There is something endlessly alluring about being your own boss. No more stressing about office politics, performance reviews or meaningless deadlines. And no more killing yourself to make someone else rich. It's not hard to see the appeal. So what is stopping you?
"...Uncertainty is scary. For most people this fear of the unknown prevents them from ever chasing their dreams..."
For most people it is the uncertainty and fear of the unknown. How much money will I make? Will it be enough? Will my business venture be a success? How will I find clients and will I be able to find enough? Uncertainty is scary. For most people this fear of the unknown prevents them from ever chasing their dreams. This is why the majority of people spend their lives working hard to make someone else rich.
The good news is, there is a lot you can do to reduce this uncertainty to manageable levels. For every person what constitutes a manageable level is different, but that is ok. It is possible for even the most risk averse person to be their own boss, it might just take a little longer for some than others.
There are two keys to making the leap from wage slave to boss. The first is research and planning. A lot of information on the questions above can be answered with good research and planning. See our article
Budget Friendly: Take control of your finances
to learn all about doing a personal budget. This will tell you how much money you need. That is step one.
Then see our article
(Business) Planning to succeed.
By following the advice in this article and really working hard at doing thorough research you can gain a lot of insight into whether your business idea is viable, how long it will take to start generating cash, how much cash it will generate and how much it will cost to set up. This should give you a really good understanding of whether or not you are ready to become your own boss.
The second key is take it slow. If you are convinced that your idea is a winner and the life of an entrepreneur is for you, but you are still too daunted to take that leap into the unknown read our article
Learning to Fly.
This is a great piece on why there is a very good chance that throwing in your steady job to chase your crazy business idea is a bad idea. There is also a very good chance that your crazy business idea is a great idea. The key to finding out without facing financial ruin is to bootstrap your idea from the side of your desk. This means keeping your day job and building your business slowly in your spare time using your own savings.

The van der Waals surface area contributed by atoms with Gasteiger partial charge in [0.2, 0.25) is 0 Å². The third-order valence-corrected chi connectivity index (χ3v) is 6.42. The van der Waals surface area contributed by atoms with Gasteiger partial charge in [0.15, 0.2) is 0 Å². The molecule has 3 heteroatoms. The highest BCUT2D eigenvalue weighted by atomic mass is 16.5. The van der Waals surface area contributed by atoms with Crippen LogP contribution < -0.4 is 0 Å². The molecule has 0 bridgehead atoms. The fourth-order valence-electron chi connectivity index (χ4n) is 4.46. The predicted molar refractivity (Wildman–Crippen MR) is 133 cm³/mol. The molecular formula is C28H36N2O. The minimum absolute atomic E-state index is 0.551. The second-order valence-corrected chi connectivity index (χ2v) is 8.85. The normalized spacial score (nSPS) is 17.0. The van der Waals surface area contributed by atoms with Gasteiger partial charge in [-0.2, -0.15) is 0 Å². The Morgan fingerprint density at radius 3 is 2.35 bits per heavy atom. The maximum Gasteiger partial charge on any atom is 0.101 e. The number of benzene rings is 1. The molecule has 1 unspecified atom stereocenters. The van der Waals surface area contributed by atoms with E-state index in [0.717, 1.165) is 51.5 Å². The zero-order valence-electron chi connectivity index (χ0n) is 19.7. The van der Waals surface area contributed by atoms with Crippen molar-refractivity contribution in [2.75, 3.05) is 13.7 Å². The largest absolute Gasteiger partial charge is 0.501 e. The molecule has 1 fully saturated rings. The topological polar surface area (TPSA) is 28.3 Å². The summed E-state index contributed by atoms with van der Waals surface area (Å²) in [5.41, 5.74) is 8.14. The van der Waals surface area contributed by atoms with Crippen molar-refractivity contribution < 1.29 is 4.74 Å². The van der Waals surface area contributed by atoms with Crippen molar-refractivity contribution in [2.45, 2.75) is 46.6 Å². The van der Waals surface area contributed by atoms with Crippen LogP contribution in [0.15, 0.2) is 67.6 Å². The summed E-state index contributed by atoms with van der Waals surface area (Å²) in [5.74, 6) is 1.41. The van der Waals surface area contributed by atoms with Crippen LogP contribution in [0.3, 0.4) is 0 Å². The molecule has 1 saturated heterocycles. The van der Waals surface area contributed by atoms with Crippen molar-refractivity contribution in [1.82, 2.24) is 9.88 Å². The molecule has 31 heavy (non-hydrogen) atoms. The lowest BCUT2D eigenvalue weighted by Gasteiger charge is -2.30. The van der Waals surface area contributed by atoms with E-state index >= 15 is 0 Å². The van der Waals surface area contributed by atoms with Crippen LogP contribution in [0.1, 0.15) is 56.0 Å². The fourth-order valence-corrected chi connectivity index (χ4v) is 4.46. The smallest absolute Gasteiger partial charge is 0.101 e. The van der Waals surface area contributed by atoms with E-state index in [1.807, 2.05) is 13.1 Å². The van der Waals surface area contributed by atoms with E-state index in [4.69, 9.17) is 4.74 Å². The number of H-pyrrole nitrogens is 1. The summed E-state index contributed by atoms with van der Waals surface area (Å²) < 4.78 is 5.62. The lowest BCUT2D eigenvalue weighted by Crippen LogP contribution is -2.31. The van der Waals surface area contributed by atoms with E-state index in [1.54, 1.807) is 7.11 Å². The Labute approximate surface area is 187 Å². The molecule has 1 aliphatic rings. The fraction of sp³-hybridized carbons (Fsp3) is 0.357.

It may be that this approach requires a few years of super hard slog. Of giving up your evenings and weekends and neglecting your relationships. This isn’t for everyone. But neither is entrepreneurship.
There is of course a third option. A kind of half-way house between being a business owner and an employee, and that is contracting or freelancing. As a contractor or freelancer you work for someone else’s business, so it is somewhat simpler than being an actual business owner. However you generally work through a limited company, completing specific assignments that you have specialist skills, knowledge and experience in. You still need to market yourself, find business to work for and deliver a quality product, so there is still a significant entrepreneurial element to it. However you often use recruitment agencies and have job interviews to find the work. And generally people have a series of short to medium term full time engagements, one after the other. So there is still many of the familiar elements of being an employee.
As a contractor you tend to have a short notice period, often a week, but sometimes even just a day. This means that like an entrepreneur you have to prove yourself every day. If you output is not up to scratch you could be out the door very quickly. However his also gives you a degree of control over your job that an employee does not get. If you don’t like the roll you are in you can always find another one and leave. If you think you deserve more money or more prestige you can always find it elsewhere. You are in control. You don’t need to play corporate politics. Your pay rises and promotions are not at the whim of your boss or tied to the performance of a business you likely have a limited amount of influence over. Never again will you spend a year fretting about your bonus, and killing yourself to try to ensure it is satisfactory, only to be disappointed and promised more next year. For many this additional control and freedom can be extremely liberating and a great first step into the world of business ownership.